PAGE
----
The questions disappointed. Afterward, nobody would own up to having written them, and it’s easy to see why.
Johnson was on his strongest ground in asserting that he is the only candidate with even a narrow chance of getting to a national stage; several of his opponents were rhetorically smoother, if perhaps not more practiced, but their lack of name recognition or record of political accomplishments would make sure they never saw any media time, period. The only exception among the debaters was John McAfee, who can command media attention, but at the cost of no one having any idea exactly what he’s going to say at any given moment. He left open more room for government involvement (by Libertarian Party standards) than anyone besides Johnson; e.g., in transitioning Social Security and entitlement programs rather than just ending them outright, allowing a minimum role in repairing and maintaining interstate highways, and possibly in discouraging lawsuits, both because of the costs added to health insurance by malpractice suits, and similar; and because of personal experience — “I’ve been sued more than 200 times; lawyers are the hand of Satan.”
On other issues, though, he went out the farthest on the limb, such as being the only candidate to explicitly acknowledge climate change as a manmade phenomenon, even as he noted (as did Johnson) that government, and especially the military, is the biggest polluter, and it will take free markets to provide the necessary solutions. Despite this, he didn’t get booed as Johnson did — possibly because he wasn’t a Republican governor in the past, but possibly also because his magnetism in one-on-one conversations doesn’t really carry through to a debate format. McAfee was perhaps constitutionally unable to play a crowd; one can see why he’s out of step with the Silicon Valley hordes in the era of huckster-pattered TED Talks.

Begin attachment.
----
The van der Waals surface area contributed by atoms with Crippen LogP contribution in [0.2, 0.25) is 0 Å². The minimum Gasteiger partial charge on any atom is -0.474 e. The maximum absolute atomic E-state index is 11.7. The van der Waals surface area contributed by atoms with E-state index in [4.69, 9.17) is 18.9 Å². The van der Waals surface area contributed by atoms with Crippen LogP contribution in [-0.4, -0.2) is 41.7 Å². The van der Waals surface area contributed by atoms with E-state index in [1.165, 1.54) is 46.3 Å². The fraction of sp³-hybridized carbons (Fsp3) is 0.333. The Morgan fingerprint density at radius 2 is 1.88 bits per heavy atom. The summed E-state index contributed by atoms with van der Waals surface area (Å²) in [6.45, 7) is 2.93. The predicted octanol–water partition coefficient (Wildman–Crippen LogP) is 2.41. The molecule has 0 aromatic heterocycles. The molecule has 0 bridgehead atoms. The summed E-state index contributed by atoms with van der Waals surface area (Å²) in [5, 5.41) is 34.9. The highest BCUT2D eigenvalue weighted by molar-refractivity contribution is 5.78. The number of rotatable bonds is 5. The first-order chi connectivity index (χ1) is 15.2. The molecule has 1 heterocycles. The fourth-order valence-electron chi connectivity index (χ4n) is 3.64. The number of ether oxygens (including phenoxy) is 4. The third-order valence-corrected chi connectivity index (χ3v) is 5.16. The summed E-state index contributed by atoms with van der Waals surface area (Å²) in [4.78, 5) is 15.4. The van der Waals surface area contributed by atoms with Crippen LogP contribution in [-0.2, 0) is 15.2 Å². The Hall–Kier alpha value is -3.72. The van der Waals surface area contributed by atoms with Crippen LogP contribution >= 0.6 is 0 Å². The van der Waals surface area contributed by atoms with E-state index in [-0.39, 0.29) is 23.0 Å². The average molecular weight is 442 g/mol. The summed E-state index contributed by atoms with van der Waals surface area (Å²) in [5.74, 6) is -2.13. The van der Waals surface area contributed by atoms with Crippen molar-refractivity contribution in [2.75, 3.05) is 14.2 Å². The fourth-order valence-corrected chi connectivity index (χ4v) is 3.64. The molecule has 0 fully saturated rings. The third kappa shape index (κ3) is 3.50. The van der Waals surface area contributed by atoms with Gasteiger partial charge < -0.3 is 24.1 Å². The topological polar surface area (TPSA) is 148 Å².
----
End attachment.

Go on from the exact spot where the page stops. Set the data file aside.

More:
On the opposite spectrum was Darryl W. Perry, a New Hampshire-based anarchist with no problems filling the room with his voice. Perry’s extensive catalog of applause lines, honed on his radio show Free Talk Live, demonstrated both his greatest strength and weakness: the former his ability to riff on almost any question that could be put to him; the latter the sheer predictability of his answers — not even in content so much as in rhythm: start with a seeming tangent or even non sequitur, then bring it back to the subject by the end. Thus, asked about Social Security, Perry starts by asking the crowd “Do you love grandmas?” and how people will support grandmas through voluntary contributions if the program is eliminated. Asked about transgender rights and the North Carolina bathroom law, Perry introduces the question of where Buck Angel — a musclebound trans male porn star — would “go potty” in an NC government building.